Banking forms part of solution to handle Covid-19 effect,
EU can help banks navigate choppy waters ahead
>> Learn more about efforts by savings and retail banks
>> See overview of official crisis policy responses
BRUSSELS, 28 May 2020 – Savings and retail banks in Europe form part of an effective response to Covid-19, ESBG Managing Director Chris De Noose said today at the European Commission DG FISMA roundtable.
ESBG members help people by providing vital banking services, he said, and support inclusive societies and sustainable economic growth. Staying by their customers' side, Europeans have received extraordinary support by some 900 savings and retail banks in more than 20 countries.
Banks acknowledge swift response by national, European authorities
Banks' efforts to provide vital banking services, support inclusive societies and sustainable economic growth have been boosted by swift actions wielded by the European Union and national authorities. Those actions provide support for locally focused, retail-minded institutions to stay on mission, nourish the real economy, and steady communities and regions no matter what shocks come their way. Those EU and Member State authorities include the European Central Bank and European Banking Authority .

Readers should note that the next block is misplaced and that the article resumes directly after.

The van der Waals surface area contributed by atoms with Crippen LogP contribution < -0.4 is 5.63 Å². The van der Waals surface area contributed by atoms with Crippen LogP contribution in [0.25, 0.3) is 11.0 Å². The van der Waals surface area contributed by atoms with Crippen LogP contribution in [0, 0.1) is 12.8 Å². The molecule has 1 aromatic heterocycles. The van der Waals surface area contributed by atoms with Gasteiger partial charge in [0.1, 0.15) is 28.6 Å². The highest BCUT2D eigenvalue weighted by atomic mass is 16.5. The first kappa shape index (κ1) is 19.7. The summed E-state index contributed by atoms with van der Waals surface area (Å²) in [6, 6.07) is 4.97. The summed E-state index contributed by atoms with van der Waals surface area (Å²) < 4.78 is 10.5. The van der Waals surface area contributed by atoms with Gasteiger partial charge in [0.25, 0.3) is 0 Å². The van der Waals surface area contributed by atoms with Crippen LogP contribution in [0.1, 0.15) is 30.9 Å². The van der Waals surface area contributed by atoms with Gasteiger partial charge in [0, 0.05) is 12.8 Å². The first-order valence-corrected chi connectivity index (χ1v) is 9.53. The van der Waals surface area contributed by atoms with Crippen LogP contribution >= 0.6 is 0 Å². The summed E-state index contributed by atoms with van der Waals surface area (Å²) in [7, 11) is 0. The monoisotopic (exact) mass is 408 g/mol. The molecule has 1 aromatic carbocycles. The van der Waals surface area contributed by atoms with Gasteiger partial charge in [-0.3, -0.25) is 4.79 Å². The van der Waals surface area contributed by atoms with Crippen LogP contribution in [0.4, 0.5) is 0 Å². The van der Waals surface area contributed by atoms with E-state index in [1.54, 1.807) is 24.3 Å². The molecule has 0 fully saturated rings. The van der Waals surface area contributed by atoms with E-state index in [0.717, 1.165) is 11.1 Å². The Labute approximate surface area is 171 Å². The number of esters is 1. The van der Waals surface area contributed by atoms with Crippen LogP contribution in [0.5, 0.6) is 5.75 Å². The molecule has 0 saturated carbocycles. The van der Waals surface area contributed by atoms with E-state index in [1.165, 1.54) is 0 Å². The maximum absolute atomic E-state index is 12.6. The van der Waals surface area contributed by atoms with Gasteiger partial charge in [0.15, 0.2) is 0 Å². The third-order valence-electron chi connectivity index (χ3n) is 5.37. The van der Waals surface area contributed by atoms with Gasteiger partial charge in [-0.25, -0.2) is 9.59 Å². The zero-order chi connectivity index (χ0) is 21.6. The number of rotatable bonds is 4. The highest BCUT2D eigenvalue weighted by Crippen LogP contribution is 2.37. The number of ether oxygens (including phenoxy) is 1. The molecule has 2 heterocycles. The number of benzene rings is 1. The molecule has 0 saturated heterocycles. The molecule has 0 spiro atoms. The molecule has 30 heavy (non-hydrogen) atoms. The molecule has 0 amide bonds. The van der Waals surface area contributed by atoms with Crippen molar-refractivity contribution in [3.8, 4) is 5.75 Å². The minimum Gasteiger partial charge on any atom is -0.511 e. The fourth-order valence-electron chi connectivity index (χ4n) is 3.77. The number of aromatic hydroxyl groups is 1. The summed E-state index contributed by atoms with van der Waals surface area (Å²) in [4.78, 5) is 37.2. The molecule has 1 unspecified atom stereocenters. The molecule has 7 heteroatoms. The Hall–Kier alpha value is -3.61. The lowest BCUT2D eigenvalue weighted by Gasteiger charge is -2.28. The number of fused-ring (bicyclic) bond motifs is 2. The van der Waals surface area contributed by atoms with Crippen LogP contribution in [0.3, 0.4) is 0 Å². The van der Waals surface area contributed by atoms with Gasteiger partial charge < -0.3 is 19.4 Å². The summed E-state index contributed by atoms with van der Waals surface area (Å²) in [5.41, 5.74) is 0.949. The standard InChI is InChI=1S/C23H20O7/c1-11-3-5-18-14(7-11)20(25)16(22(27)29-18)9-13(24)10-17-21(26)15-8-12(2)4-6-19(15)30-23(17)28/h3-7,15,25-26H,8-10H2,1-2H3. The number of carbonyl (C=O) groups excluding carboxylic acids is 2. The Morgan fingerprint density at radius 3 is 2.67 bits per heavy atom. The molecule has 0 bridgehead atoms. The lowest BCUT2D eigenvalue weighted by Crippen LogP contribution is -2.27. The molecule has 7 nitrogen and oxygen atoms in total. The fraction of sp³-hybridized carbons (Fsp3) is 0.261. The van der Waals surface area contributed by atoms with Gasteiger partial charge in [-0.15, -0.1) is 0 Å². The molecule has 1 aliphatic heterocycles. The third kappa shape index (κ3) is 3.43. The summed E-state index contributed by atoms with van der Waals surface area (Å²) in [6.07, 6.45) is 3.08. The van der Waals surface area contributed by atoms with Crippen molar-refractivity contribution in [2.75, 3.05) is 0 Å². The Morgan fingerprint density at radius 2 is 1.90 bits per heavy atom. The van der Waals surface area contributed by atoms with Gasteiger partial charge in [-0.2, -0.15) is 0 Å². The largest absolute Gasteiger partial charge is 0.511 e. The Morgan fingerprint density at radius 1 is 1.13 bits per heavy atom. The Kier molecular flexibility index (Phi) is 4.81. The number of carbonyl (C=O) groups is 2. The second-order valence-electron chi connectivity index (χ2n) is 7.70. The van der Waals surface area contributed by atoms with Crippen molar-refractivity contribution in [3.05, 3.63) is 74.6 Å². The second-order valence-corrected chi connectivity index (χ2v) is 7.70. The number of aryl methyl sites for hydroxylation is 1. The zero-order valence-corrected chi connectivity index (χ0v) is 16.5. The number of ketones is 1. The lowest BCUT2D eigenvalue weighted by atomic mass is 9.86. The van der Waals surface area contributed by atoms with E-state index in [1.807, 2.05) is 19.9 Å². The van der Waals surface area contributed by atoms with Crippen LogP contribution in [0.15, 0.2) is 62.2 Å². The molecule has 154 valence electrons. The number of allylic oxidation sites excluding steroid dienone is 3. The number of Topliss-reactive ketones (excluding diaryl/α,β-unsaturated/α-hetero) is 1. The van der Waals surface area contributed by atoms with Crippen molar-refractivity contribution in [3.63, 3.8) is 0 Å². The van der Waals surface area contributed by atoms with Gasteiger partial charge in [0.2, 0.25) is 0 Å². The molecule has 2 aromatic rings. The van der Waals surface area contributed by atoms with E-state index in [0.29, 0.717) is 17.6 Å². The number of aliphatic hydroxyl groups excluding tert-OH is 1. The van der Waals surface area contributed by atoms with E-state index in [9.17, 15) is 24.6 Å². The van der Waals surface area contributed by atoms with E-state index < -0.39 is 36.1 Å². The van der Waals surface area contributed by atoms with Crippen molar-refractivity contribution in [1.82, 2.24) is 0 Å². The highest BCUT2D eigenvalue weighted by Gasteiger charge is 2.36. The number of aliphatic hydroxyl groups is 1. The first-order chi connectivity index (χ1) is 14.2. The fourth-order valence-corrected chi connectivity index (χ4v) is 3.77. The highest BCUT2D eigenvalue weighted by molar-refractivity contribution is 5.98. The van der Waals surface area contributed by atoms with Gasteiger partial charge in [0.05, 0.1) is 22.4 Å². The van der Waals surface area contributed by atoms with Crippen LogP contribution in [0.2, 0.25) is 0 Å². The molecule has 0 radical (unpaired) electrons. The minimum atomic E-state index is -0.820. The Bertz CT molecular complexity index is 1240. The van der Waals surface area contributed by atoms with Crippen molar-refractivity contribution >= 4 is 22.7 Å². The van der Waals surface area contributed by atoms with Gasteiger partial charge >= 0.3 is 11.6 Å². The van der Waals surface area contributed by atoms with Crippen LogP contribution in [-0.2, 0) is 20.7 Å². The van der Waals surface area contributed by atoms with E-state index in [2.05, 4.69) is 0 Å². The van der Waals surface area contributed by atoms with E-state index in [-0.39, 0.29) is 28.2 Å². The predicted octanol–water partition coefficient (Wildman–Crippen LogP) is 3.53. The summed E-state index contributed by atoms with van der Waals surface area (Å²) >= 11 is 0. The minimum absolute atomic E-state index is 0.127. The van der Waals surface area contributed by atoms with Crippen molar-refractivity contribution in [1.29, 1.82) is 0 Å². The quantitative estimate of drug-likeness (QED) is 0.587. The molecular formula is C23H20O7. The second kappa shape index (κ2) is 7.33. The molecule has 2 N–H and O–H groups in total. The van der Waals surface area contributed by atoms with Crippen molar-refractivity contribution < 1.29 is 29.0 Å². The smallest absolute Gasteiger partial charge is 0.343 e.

De Noose said: “Many authorities have reacted quickly and have provided some much-needed flexibility, support and clarifications. The private sector has also been highly engaged and committed to support the 'real economy 'as much as possible in these challenging times. Banks express gratitude to governments and supervisors for the swift actions that allowed our industry to be part of the solution."
Sitting with dozens of stakeholders that included financial sector associations along with consumer and business bodies, De Noose outlined the rapidly deployed measures taken immediately by savings and retail banks that serve 150 million Europeans. Those banks provide breathing space and reason for hope as Covid-19 ravages economies, supply chains and fiscal positions of governments by applying measures such as loan repayment moratoria, ensuring digital banking remains secure, and financing to keep businesses afloat. The first call of many businesses when the pandemic struck, Europe's locally rooted banks, with widespread presence – including remote areas – form a strong buffer. Granting loan deferrals, members sometimes saw need to extend the period beyond the timeline foreseen of moratoria initiated by public authorities, such as from six to 12 months. Issuing many new loans, they also help SMEs set up online payment solutions and digital platforms as people gravitate to the Internet to fend off virus exposure.